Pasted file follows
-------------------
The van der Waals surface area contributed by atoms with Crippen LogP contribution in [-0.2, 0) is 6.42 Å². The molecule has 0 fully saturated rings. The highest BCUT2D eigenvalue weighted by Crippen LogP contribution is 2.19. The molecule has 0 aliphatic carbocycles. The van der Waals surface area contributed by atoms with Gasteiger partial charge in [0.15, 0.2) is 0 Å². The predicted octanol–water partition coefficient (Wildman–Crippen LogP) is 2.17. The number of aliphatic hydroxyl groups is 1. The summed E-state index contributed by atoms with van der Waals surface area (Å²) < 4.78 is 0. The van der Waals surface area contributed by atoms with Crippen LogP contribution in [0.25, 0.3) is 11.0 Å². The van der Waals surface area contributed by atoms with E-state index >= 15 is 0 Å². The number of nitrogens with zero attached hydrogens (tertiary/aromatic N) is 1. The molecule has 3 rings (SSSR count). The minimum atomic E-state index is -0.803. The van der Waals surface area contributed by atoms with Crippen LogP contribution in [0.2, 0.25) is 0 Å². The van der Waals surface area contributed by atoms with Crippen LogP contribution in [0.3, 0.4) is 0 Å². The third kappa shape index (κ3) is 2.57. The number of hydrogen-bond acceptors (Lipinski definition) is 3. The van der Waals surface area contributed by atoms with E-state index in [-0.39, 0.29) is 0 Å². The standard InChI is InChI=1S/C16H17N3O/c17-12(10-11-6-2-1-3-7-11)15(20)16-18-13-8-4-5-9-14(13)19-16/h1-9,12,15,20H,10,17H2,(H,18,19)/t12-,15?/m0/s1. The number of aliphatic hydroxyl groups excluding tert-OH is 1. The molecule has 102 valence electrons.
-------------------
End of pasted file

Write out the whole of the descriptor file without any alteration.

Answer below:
The van der Waals surface area contributed by atoms with Crippen LogP contribution in [-0.2, 0) is 6.42 Å². The molecule has 0 fully saturated rings. The highest BCUT2D eigenvalue weighted by Crippen LogP contribution is 2.19. The molecule has 0 aliphatic carbocycles. The van der Waals surface area contributed by atoms with Gasteiger partial charge in [0.15, 0.2) is 0 Å². The predicted octanol–water partition coefficient (Wildman–Crippen LogP) is 2.17. The number of aliphatic hydroxyl groups is 1. The summed E-state index contributed by atoms with van der Waals surface area (Å²) < 4.78 is 0. The van der Waals surface area contributed by atoms with Crippen LogP contribution in [0.25, 0.3) is 11.0 Å². The van der Waals surface area contributed by atoms with E-state index >= 15 is 0 Å². The number of nitrogens with zero attached hydrogens (tertiary/aromatic N) is 1. The molecule has 3 rings (SSSR count). The minimum atomic E-state index is -0.803. The van der Waals surface area contributed by atoms with Crippen LogP contribution in [0.2, 0.25) is 0 Å². The van der Waals surface area contributed by atoms with Crippen LogP contribution in [0.3, 0.4) is 0 Å². The third kappa shape index (κ3) is 2.57. The number of hydrogen-bond acceptors (Lipinski definition) is 3. The van der Waals surface area contributed by atoms with E-state index in [-0.39, 0.29) is 0 Å². The standard InChI is InChI=1S/C16H17N3O/c17-12(10-11-6-2-1-3-7-11)15(20)16-18-13-8-4-5-9-14(13)19-16/h1-9,12,15,20H,10,17H2,(H,18,19)/t12-,15?/m0/s1. The number of aliphatic hydroxyl groups excluding tert-OH is 1. The molecule has 102 valence electrons.